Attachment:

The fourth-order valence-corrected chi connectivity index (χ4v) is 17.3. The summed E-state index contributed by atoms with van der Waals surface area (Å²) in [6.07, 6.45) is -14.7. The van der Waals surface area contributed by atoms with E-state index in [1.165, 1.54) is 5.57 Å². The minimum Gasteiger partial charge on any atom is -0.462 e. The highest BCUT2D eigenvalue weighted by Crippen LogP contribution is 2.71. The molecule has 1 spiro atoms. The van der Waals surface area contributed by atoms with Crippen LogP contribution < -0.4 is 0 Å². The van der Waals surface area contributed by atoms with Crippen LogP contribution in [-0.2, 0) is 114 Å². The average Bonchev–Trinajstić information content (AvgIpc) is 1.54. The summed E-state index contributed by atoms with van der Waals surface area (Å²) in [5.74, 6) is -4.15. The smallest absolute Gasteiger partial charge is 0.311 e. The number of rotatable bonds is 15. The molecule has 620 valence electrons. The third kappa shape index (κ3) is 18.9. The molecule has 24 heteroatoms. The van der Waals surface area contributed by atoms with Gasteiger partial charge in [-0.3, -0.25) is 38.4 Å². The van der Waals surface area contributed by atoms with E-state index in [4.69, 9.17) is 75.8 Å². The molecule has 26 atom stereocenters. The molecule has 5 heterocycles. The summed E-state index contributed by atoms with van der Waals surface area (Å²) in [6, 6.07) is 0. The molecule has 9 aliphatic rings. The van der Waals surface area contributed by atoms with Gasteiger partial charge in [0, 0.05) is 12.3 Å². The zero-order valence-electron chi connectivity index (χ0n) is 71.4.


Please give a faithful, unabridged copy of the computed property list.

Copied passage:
The fourth-order valence-corrected chi connectivity index (χ4v) is 17.3. The summed E-state index contributed by atoms with van der Waals surface area (Å²) in [6.07, 6.45) is -14.7. The van der Waals surface area contributed by atoms with E-state index in [1.165, 1.54) is 5.57 Å². The minimum Gasteiger partial charge on any atom is -0.462 e. The highest BCUT2D eigenvalue weighted by Crippen LogP contribution is 2.71. The molecule has 1 spiro atoms. The van der Waals surface area contributed by atoms with Crippen LogP contribution < -0.4 is 0 Å². The van der Waals surface area contributed by atoms with Crippen LogP contribution in [-0.2, 0) is 114 Å². The average Bonchev–Trinajstić information content (AvgIpc) is 1.54. The summed E-state index contributed by atoms with van der Waals surface area (Å²) in [5.74, 6) is -4.15. The smallest absolute Gasteiger partial charge is 0.311 e. The number of rotatable bonds is 15. The molecule has 620 valence electrons. The third kappa shape index (κ3) is 18.9. The molecule has 24 heteroatoms. The van der Waals surface area contributed by atoms with Gasteiger partial charge in [-0.3, -0.25) is 38.4 Å². The van der Waals surface area contributed by atoms with E-state index in [4.69, 9.17) is 75.8 Å². The molecule has 26 atom stereocenters. The molecule has 5 heterocycles. The summed E-state index contributed by atoms with van der Waals surface area (Å²) in [6, 6.07) is 0. The molecule has 9 aliphatic rings. The van der Waals surface area contributed by atoms with Gasteiger partial charge in [0, 0.05) is 12.3 Å². The zero-order valence-electron chi connectivity index (χ0n) is 71.4.